Emerging Talent: Marianne Amodio Architecture Studio

Marianne Amodio
Marianne Amodio

“Architecture isn’t just for the elite,” Marianne Amodio says. “It can live in the mid-range zone.” In affordability-challenged Vancouver, these are fighting words, and her weapon of choice is “incremental increases in density.”

When she founded Marianne Amodio Architecture Studio in 2010, after working for firms including Hotson Bakker Boniface Haden (now DIALOG) in Vancouver and David Penner Architect in Winnipeg, the University of Manitoba grad designed retail outlets and restaurants whose immense wit and colour belied their modest size. Now, her four-person studio focuses on housing: “multi-family residential buildings, micro co-housing, and custom multi-family homes” in particular.

multi-generational MAD (house) accommodates three families. Photo by Janis Nicolay
Located in Vancouver, the multi-generational MAD (house) accommodates three families. Photo by Janis Nicolay

Three sets of adults from the same family live together in MAD(house), a 268-square-metre Amodio-designed Vancouver residence that deftly combines shared open spaces and private suites. Her practice received the Architectural Institute of British Columbia’s Emerging Firm Award this spring, and is currently working on a modern infill addition to a century-old house to create five living units in total. Also in the works is the studio’s largest project to date: adding a floor to a 19-unit apartment building and transforming it into a 27-unit dwelling.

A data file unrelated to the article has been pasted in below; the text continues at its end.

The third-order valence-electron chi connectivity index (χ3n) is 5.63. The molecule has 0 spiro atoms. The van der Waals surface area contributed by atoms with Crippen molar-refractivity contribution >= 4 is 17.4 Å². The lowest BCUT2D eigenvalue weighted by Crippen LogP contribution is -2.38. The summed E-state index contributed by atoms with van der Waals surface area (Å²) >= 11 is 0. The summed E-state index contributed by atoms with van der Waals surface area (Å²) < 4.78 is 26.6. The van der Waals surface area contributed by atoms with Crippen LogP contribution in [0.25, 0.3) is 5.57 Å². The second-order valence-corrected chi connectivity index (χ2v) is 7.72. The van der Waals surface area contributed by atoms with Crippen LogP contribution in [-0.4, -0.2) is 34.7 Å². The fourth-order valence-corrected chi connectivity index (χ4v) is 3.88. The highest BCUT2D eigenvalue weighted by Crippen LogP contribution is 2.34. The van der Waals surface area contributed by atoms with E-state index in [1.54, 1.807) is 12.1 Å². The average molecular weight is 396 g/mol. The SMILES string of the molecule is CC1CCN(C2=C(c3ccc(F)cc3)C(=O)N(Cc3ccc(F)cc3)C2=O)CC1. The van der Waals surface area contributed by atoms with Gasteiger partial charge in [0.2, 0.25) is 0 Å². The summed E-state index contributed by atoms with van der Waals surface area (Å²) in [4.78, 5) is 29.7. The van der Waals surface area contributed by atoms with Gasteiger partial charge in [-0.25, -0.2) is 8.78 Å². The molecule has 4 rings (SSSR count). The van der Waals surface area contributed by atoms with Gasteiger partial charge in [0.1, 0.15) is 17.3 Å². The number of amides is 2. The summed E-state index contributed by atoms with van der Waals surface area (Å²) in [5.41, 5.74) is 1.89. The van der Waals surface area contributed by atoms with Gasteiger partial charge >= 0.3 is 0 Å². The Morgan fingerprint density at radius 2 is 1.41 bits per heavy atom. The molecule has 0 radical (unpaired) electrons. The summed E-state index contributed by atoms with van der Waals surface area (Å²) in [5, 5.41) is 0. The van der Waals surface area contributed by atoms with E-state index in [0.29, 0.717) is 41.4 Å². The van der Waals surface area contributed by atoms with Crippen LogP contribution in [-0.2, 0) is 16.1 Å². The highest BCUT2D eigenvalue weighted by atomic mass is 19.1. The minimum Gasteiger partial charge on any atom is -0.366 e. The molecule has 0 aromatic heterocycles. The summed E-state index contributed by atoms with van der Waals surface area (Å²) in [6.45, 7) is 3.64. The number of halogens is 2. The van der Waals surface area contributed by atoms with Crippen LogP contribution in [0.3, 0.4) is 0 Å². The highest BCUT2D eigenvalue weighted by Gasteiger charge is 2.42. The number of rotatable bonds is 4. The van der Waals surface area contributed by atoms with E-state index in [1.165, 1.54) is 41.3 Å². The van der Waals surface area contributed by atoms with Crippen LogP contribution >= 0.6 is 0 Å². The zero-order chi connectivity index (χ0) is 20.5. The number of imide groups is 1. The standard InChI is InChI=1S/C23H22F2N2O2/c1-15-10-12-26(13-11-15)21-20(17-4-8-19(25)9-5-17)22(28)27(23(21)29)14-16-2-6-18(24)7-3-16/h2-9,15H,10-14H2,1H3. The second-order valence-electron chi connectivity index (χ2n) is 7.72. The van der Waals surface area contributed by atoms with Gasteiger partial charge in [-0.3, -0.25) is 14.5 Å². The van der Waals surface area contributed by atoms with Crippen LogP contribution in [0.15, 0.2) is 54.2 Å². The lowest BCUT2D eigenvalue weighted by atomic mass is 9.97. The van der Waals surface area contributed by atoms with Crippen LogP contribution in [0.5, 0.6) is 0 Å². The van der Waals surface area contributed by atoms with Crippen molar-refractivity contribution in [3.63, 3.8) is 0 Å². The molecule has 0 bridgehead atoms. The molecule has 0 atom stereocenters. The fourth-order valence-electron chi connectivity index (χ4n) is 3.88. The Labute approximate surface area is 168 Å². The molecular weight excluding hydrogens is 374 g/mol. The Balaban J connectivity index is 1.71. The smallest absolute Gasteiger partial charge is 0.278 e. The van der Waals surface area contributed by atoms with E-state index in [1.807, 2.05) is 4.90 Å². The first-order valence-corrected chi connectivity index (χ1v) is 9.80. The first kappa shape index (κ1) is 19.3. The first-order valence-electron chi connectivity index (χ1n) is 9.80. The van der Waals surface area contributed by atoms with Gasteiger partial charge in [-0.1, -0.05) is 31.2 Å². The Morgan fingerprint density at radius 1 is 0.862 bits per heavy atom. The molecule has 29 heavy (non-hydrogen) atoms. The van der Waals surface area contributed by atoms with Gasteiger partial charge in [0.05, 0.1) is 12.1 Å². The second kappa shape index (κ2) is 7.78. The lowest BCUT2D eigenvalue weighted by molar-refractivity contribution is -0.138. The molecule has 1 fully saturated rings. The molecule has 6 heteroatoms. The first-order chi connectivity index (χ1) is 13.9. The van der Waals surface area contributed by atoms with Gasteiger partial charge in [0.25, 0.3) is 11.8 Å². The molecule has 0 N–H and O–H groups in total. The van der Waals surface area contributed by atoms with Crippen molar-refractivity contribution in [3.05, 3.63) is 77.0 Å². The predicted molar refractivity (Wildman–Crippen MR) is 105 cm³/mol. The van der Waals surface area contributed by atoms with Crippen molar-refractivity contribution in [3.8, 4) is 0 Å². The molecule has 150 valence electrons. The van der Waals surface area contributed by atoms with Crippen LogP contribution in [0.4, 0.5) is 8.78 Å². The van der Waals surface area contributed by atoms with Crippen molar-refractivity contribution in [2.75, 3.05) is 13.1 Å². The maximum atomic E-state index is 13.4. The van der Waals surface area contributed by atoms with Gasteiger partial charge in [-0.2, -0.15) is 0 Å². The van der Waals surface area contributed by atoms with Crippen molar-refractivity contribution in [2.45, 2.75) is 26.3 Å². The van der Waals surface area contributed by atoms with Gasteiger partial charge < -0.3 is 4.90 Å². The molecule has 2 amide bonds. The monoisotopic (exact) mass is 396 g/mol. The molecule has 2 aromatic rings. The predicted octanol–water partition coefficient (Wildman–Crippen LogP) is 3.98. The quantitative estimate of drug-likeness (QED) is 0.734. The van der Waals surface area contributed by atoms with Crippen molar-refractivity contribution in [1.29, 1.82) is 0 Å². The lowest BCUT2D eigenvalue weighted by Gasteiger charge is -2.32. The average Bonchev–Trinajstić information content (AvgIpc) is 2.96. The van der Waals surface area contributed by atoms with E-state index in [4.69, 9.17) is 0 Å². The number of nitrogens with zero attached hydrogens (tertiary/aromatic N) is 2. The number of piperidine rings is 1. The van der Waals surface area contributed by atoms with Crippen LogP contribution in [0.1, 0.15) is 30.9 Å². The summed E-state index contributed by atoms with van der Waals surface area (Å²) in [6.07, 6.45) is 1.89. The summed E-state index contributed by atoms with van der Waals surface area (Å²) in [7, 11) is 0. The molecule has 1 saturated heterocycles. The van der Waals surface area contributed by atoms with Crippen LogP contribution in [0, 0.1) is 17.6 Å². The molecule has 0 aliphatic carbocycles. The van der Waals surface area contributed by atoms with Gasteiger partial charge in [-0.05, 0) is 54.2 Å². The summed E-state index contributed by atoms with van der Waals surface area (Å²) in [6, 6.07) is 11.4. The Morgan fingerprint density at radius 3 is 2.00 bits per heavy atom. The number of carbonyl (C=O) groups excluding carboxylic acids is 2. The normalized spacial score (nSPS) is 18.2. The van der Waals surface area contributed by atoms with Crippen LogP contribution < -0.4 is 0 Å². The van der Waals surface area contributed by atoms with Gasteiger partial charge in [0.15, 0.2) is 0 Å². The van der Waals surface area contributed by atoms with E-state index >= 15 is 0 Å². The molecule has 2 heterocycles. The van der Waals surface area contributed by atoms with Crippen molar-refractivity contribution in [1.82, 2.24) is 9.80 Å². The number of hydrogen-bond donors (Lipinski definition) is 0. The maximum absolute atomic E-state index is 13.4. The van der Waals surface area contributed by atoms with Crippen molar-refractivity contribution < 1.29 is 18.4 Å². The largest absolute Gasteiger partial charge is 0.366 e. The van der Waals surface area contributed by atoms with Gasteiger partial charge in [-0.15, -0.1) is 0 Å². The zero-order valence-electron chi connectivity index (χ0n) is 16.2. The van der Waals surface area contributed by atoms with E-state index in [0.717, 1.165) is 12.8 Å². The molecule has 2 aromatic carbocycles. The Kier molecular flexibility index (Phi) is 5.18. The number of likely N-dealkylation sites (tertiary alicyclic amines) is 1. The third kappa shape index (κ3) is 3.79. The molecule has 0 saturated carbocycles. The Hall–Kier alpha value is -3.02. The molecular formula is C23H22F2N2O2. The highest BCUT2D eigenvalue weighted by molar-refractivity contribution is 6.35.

The firm’s founder describes her MAD(house) clients as “’yes’ people,”; their love of Spanish tile finds joyful expression in their shared home. Amodio, who is 45, believes there is a sweet spot at the intersection of exuberance and control. “I don’t think we have to take ourselves so seriously,” she says, “but we have to be serious about not being serious.”